With the forward facing step (FFS) we consider a second test problem by Woodward and Colella [32] that models a Mach 3 wind tunnel with a step. The computational domain \(\varOmega =[0,3]\times [0,1]\backslash [0.6,3.0]\times [0,0.2]\) is initialized with freestream conditions defined as
and the heat capacity ratio \(\gamma =1.4\). Inflow and outflow conditions are imposed in xdirection and reflective walls are used to describe the channel walls in ydirection. Since the twodimensional test case is again computed with a threedimensional setup, periodic boundary conditions are applied in zdirection. We discretize the domain with \(180\times 60\times 1144\times 12\times 1\) elements, corresponding to a characteristic length \(h=\frac{1}{60}\). As an approximate Riemann solver, the HLLE is used.
Shock capturing, as well as prefinement is controlled by the modal decay indicator from Sect. 5, operating on the density. The corresponding thresholds are given as \([DG_{refine}^{N_{min}},DG_{refine}^{N_{max}}]=[4.5,6.0]\) and \([FV_{lower}^{N_{min}},FV_{lower}^{N_{max}}]=[3.0,4.2]\). To demonstrate and assess the performance of our adaptive code, compared to the nonadaptive version, we use the setups from Sect. 8.6 again. In Table 4, the polynomial degrees and FV subcell resolutions for the three cases are given. The density distributions with equidistant contour lines are visualized in Fig. 15. Shocks, sharp gradients and shear layers are highlighted in the schlieren images in Fig. 16. FV subcells and the distribution of the local polynomial degree are depicted in Fig. 17. The shock fronts, interacting with the channel boundaries are successfully detected and resolved with FV subcells, as can be seen in Fig. 17. Only very few FV elements are placed at the KelvinHelmholtz instabilities, that develop along the shear layer after the primary triple point. This demonstrates a very good behavior of the modal decay indicator for shock capturing. The schlieren images in Fig. 16 showcase the influence of the increased FV subcell resolution in the third computational setup. Here, shocks are resolved much sharper and the interface between FV and DG elements produced less artefacts and less noise. For the prefinement, the indicator has to detect areas where a high resolution is required. The resulting distribution of element local polynomial degrees shows that a high order is applied at the sharp edge of the step, in the direct vicinity of shocks, in the sheer layer near the channel floor and especially at the KelvinHelmholtz instabilities of the upper shear layer. The density distribution at the final computation time and the corresponding schlieren images show, that the adaptive setup Flexihpadaptive reproduces the solution of the nonadaptive Flexistatic setup very well. Results obtained with Flexipadaptive are only slightly more dissipative and the vortical structures at the KelvinHelmholtz instability are very similar. Like already observed in the DMR test case, a finer FV subcell grid resolves shocks better, which in turn results in a minor deviation of the positioning of shock fronts and triple points. Therefore, a slightly different pattern of vortices is generated at the KelvinHelmholtz instability. Structures near the primary triple point appear even richer than in the nonadaptive, globally refined case. Acoustic waves, that are generated by the vortical structures, are present at the upper shear layer and the shear layer near the channel bottom and are mostly ignored by the prefinement indicator and damped. This can be seen best at the density contour lines and in the schlieren images. While providing comparable and in parts even better results, the adaptive computations required in average far less DOFs per element and therefore less computation time. From Table 4, we can deduce a speed up of almost a factor 3 for the setup Flexipadaptive and still a factor of about 1.6 for the setup Flexihpadaptive, where an increased FV subcell resolution was applied additionally.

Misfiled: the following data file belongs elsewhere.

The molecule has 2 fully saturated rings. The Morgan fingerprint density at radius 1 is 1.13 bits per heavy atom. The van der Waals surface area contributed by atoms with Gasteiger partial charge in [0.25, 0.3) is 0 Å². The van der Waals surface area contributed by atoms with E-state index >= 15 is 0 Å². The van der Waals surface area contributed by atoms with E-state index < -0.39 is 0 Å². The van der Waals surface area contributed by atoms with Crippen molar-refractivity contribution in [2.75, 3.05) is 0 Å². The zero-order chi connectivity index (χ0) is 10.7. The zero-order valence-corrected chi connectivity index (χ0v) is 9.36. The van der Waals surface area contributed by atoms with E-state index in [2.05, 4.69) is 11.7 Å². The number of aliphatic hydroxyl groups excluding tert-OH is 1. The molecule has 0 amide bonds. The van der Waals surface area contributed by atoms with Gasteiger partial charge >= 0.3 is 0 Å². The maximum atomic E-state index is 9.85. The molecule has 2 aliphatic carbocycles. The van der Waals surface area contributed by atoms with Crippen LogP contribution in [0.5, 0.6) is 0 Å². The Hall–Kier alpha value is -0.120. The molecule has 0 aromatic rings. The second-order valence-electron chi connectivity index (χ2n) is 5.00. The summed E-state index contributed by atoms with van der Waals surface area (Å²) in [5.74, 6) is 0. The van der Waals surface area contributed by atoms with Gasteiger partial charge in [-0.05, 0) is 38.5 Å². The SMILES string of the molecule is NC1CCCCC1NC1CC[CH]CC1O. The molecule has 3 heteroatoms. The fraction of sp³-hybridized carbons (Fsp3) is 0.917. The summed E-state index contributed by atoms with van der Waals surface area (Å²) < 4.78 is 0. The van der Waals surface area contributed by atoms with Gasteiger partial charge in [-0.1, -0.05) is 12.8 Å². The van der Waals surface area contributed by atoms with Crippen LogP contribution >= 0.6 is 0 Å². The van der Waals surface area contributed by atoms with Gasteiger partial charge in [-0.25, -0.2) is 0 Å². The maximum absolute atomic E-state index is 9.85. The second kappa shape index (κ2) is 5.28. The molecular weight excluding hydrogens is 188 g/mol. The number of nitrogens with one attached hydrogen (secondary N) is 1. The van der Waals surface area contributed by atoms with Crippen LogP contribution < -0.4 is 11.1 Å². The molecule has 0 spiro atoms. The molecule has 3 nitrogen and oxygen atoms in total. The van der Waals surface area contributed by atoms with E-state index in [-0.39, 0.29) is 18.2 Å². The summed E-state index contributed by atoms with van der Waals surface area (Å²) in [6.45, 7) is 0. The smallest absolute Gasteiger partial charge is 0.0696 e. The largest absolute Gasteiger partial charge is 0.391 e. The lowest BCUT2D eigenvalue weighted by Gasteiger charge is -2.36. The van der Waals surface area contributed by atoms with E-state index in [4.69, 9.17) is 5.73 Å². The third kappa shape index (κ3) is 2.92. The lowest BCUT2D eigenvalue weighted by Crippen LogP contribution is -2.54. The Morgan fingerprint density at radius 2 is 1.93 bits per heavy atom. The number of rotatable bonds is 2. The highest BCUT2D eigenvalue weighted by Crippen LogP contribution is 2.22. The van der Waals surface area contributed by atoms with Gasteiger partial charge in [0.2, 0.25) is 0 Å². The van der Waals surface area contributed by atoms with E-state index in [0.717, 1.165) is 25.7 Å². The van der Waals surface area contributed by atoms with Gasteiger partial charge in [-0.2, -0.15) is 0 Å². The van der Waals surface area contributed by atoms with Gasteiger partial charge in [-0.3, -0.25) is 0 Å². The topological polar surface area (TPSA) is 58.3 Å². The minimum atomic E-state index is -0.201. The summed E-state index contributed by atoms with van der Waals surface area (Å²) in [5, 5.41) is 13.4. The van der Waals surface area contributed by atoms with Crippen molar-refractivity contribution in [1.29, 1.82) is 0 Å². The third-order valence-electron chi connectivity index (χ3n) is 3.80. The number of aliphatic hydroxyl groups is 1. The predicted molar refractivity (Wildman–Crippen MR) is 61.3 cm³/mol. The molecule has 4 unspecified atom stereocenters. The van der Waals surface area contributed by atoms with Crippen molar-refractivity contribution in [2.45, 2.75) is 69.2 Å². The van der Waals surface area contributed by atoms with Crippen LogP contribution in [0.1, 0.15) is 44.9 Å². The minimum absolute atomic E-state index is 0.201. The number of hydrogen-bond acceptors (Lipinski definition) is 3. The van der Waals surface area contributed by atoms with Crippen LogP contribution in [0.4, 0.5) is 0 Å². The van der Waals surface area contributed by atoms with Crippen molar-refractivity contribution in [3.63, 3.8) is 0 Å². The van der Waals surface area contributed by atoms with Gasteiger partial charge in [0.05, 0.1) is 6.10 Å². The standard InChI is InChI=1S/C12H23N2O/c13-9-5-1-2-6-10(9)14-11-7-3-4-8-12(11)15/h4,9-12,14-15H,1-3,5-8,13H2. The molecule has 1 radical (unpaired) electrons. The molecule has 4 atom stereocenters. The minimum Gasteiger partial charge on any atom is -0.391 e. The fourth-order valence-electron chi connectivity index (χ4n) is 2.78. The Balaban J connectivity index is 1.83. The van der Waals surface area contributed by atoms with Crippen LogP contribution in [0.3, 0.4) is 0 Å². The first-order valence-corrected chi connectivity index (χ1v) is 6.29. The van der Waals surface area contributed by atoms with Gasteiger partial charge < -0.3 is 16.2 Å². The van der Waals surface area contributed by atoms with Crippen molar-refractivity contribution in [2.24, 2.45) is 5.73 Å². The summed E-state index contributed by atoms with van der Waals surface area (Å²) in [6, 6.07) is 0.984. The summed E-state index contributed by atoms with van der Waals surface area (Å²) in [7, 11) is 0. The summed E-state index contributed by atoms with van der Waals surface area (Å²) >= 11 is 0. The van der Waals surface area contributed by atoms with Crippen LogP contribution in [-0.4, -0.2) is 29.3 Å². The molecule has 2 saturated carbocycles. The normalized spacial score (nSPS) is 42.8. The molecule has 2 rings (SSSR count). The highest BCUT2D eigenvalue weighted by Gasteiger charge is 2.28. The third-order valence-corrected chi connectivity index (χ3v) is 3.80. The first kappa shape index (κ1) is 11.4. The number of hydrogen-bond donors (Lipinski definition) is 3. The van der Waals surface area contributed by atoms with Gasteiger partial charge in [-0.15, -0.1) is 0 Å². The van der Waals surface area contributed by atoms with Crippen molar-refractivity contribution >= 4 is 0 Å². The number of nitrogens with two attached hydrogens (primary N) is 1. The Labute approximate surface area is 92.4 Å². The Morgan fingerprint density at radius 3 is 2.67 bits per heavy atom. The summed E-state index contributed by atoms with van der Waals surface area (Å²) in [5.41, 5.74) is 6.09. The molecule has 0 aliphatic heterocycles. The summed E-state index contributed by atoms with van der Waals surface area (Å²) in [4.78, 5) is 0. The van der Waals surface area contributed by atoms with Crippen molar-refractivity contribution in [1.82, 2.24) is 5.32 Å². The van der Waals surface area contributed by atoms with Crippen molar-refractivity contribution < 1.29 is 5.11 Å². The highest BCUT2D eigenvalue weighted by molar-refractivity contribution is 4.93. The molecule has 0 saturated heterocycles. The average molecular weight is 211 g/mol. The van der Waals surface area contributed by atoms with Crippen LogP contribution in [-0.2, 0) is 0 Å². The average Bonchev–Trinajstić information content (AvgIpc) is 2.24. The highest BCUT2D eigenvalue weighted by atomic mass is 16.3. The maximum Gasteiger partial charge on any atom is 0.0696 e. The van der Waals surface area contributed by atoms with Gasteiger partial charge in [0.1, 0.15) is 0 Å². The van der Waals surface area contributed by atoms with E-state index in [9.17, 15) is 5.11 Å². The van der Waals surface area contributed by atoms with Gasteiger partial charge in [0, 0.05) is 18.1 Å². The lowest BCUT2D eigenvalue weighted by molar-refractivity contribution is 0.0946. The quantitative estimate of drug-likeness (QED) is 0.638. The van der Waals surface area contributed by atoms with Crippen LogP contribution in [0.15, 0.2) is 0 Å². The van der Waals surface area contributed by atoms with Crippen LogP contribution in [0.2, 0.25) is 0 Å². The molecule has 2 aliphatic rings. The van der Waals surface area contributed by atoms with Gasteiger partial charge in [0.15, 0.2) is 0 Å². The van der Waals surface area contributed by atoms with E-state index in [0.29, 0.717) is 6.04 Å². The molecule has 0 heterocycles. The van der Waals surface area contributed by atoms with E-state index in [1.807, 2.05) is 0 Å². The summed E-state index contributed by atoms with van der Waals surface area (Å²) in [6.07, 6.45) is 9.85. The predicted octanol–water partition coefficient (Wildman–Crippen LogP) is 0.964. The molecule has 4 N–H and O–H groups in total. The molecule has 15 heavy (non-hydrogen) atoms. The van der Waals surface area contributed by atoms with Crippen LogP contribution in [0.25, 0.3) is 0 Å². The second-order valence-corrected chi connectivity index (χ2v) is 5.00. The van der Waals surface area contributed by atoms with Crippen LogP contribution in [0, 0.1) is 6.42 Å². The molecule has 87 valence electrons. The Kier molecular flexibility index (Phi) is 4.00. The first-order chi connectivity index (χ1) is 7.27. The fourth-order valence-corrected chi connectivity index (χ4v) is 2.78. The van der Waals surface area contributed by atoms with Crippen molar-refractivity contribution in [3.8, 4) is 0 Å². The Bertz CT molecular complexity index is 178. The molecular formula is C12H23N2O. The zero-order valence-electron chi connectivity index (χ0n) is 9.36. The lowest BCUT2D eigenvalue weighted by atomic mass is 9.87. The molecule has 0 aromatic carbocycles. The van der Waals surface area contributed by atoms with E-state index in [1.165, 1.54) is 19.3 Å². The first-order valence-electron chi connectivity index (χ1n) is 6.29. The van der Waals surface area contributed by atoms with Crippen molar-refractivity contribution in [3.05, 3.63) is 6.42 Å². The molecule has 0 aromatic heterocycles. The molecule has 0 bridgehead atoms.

8.8 Airfoil at Transsonic Conditions